b. Monitoring and nutritional assessment: Twice a year, nutrition professionals carry out a size and weight measurement with all children, in order to establish the progress made in nutritional status. This action encourage the participation of older students and it requires a specific software.
c. De-worming and vaccination: Once a year, children receive the necessary doses of vaccines and anti parasites. Additional home monitoring is implemented to verify the outcomes.
d. Training workshops on hygiene and eating habits: Every six months we provide a training workshop on hygiene and eating habits to parents and 96 teachers of the educational institutions we serve, with the goal of improving knowledge and awareness of proper food handling, its nutritional value, and its preparation, in order eradicate infectious and viral diseases. This training is carried out by health and nutrition professionals.
e. Workshops on health promotion and access to public health system: Seminaries about accessing public health services and exercising fundamental rights, performed by law professionals.
f. Improvement of school restaurants: Ensuring adequate equipment for the provision of a high quality service.
g. Training in food preparation and cooperative making for community mothers in charge of the operation of the school restaurants.
Tell us something about the children who are participating in the school feeding program. What are some of their favorite subjects?
Beneficiaries of our programs are vulnerable and/or displaced children and youngsters of school age in the three regions mentioned above.
Children manifest a preference for creative subjects, such as arts and music. This is a very important emphasis of the schools we sponsor.
What is the status of funding for the Barefoot Foundation’s school feeding programs in Colombia? Are there plans to expand the school feeding to reach more children?
Fundación Pies Descalzos (Barefoot Foundation) current annual budget for programs is approximately US$ 3 million. 27% of total budget is destined to nutrition.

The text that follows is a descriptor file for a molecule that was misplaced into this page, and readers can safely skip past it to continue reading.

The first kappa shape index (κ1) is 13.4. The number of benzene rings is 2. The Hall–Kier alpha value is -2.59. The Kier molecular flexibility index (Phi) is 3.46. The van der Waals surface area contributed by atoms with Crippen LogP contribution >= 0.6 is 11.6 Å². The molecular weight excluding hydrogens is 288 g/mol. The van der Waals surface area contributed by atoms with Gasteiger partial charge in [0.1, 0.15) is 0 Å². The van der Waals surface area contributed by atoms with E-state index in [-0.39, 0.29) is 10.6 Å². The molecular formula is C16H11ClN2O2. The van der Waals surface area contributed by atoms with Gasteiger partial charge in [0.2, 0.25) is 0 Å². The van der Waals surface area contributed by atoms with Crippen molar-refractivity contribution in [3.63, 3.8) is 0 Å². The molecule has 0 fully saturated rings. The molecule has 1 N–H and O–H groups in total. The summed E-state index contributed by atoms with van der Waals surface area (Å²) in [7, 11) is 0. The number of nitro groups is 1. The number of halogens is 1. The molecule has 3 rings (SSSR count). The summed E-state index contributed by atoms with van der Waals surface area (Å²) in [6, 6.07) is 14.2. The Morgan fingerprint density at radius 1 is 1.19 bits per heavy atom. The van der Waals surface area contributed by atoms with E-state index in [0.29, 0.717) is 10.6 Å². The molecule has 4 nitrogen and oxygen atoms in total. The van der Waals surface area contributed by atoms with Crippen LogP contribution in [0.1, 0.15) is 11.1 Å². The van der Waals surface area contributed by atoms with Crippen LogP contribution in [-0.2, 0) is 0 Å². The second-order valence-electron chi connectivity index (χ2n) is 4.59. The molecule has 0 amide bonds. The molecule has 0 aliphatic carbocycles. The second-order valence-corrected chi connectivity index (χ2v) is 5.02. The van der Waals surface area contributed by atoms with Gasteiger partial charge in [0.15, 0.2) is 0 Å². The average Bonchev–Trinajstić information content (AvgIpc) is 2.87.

Have high food prices made it more difficult to provide meals to the same amount of children?
Yes, especially in a city like Quibdó, which is in some degree isolated from the rest of the country, with poor roads and infrastructure. Furthermore, it has been a territory dramatically affected by the internal conflict. In some occasions commerce has been blocked into the city and that makes food prices rise significantly.
However, there is always a margin for price increases and inflation in the planning of our projects, so we can guarantee sustainability throughout the year.
Does the Barefoot Foundation partner with other organizations in Colombia in terms of school feeding?
The foundation Works hand-in-hand with institutions such as ICBF (Colombian Family Welfare Institute) and local Family Benefit Funds for the provision of school meals, improving access to nutrition and school restaurant service standards.
Pies Descalzos partners with international NGOs for funding of the program. In addition to this, it establishes alliances with local NGOs and institutions for the operation of school restaurants, monitoring and training activities.
How can someone get involved and help the Barefoot Foundation’s school feeding and other projects?
– Becoming a volunteer: sharing time and knowledge in the implementation of our multiple programs.
– Sponsoring a child through our “godparent program”: supporting children with monthly donations and developing a long-lasting relationship with them.
– Donating: choosing a program of their preference and donating in kind or monetary resources.
Does the Barefoot Foundation plan to support school feeding in other countries? Is this the purpose of the U.S. based office of the Barefoot Foundation?
Fundación Pies Descalzos (Barefoot Foundation) doesn’t plan to expand its school feeding program to other countries. Our current priority is strengthening our operation and improving quality of service in the three areas of intervention in Colombia. The U.S-based Barefoot Foundation has the purpose of raising and channeling funds, but it’s not directly involved in the implementation of feeding programs.